The first major blues and jazz singer on record and one of the most powerful of all time, Bessie Smith rightly earned the title of "The Empress of the Blues." Bessie Smith was a rough, crude, violent woman. She was also the greatest of the classic Blues singers of the 1920s.
Bessie Smith was born into poverty in Chattanooga, Tennessee in 1894. She was one of seven children of William and Laura Smith. Her father was a Baptist minister and a laborer. Her father died soon after her birth and her mother and two of her brothers died by the time she was eight or nine. An unmarried aunt raised her and her siblings. Smith realized that she had an unusual voice and sang for money on street corners at an early age, accompanied on guitar by Andrew, her younger brother.
At age eighteen Bessie worked with the Moses Stokes traveling minstrel show, and later with the Rabbit Foot Minstrels under Gertrude "Ma" Rainey. The minstrel show circuit was a difficult life. Late hours, low pay, gambling, fighting, and abusing alcohol and drugs were commonplace. But Smith's voice was remarkable, filling the largest hall without amplification and reaching out to each listener in beautiful, earthy tones.
Bessie Smith made her first recording in 1923 after signing to Columbia Records, Her first recording, Down-Hearted Blues, established her as the most successful black performing artist of her time. The song “Down Hearted Blues” was a big success. With her rich, powerful, and clear voice, she became a successful recording artist and toured extensively for the rest of her life. Smith had a great rapport with their audiences, who turned out in droves to see her. She recorded regularly until 1928.
As the popularity of Smith's records grew, her touring schedule grew. As she traveled from her home base of Philadelphia, Pennsylvania, throughout the United States, adoring crowds greeted her at each stop. In spite of Smith's commercial success, her personal life was very similar to the blues she sang. Her marriage to Jack Gee was stormy and ended in a bitter separation in 1929. Smith was also struggling to battle liquor.
Smith's career was cut short by a combination of the Great Depression (which all but put the recording industry out of business) and the advent of "talkies", which spelled the end for vaudeville. She never stopped performing, however. While the days of elaborate vaudeville shows were over, Smith continued touring and occasionally singing in clubs. In 1929, she appeared in a Broadway flop called Pansy, a musical in which top critics said she was the only asset.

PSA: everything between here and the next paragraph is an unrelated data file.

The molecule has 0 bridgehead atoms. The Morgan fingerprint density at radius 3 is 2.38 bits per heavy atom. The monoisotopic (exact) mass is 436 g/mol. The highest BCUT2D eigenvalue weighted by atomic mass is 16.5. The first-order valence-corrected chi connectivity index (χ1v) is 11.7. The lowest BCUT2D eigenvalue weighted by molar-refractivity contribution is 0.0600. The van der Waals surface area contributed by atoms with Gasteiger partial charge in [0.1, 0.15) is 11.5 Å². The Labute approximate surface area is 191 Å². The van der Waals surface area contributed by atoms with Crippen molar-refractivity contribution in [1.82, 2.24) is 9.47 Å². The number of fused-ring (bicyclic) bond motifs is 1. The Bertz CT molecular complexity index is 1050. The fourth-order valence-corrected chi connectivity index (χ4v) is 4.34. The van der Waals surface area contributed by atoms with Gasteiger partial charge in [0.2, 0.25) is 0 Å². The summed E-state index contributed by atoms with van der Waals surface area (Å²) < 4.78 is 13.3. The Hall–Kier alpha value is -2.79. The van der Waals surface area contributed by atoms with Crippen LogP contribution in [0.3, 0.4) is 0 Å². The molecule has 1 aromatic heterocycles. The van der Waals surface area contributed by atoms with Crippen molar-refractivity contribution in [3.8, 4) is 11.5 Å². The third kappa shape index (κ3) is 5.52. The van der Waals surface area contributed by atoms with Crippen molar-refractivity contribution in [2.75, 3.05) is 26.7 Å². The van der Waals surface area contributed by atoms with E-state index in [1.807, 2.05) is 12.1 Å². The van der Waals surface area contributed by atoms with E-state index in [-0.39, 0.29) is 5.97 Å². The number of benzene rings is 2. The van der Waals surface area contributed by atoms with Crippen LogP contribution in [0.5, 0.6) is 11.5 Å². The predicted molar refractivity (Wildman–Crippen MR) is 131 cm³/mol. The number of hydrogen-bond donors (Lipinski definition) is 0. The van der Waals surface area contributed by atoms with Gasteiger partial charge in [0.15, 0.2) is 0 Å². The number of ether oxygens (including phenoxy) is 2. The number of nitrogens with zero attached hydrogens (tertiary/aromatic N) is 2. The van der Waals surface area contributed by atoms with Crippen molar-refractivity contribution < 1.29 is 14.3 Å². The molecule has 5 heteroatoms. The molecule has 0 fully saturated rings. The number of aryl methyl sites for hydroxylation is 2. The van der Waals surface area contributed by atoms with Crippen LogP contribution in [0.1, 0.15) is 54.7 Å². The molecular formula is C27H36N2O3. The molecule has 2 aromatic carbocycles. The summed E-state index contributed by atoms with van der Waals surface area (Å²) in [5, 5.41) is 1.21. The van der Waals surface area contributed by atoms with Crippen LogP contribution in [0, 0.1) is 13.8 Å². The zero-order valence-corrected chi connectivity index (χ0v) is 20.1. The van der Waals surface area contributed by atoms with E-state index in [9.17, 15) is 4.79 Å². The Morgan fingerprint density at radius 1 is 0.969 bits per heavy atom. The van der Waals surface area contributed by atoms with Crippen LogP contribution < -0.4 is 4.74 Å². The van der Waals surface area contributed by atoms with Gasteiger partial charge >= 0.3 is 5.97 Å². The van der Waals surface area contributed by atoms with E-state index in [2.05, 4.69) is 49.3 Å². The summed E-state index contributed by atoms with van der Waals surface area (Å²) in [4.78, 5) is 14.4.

In 1929, Smith made her only film appearance, starring in a two-reeler titled St. Louis Blues, based on W. C. Handy's song of the same name. In the film, directed by Dudley Murphy and shot in Astoria, she sings the title song accompanied by members of Fletcher Henderson's orchestra, the Hall Johnson Choir, pianist James P. Johnson and a string section. It was a musical environment radically different from any found on her recordings.
On the morning of September 26, 1937, Smith and her close friend Richard Morgan were driving from a Memphis performance to Darling, Mississippi, for the next day's show. Near Clarksdale, Mississippi, their car was involved in an accident resulting in Bessie Smith's death.
Smith was unquestionably the greatest of the vaudeville blues singers and brought the emotional intensity, personal involvement, and expression of blues singing into the jazz repertory with unexcelled artistry. Baby Doll and After You've Gone, both made with Joe Smith, and Nobody Knows You When You're Down And Out, with Ed Allen on cornet, illustrate her capacity for sensitive interpretation of popular songs. Her broad phrasing, fine intonation, blue-note inflections, and wide, expressive range made hers the measure of jazz-blues singing in the 1920s.
Recordings of Bessie Smith were inducted into the Grammy Hall of Fame. This special Grammy Award was established in 1973 to honor recordings that are at least 25 years old and that have "qualitative or historical significance."
In 2002 Smith's recording of the single, "Downhearted Blues", was included by the National Recording Preservation Board in the Library of Congress' National Recording Registry. The board selects songs on an annual basis that are "culturally, historically, or aesthetically significant."
"Downhearted Blues" was included in the list of Songs of the Century by the Recording Industry of America and the National Endowment for the Arts in 2001. It is in the Rock and Roll Hall of Fame as one of the 500 songs that shaped rock 'n' roll.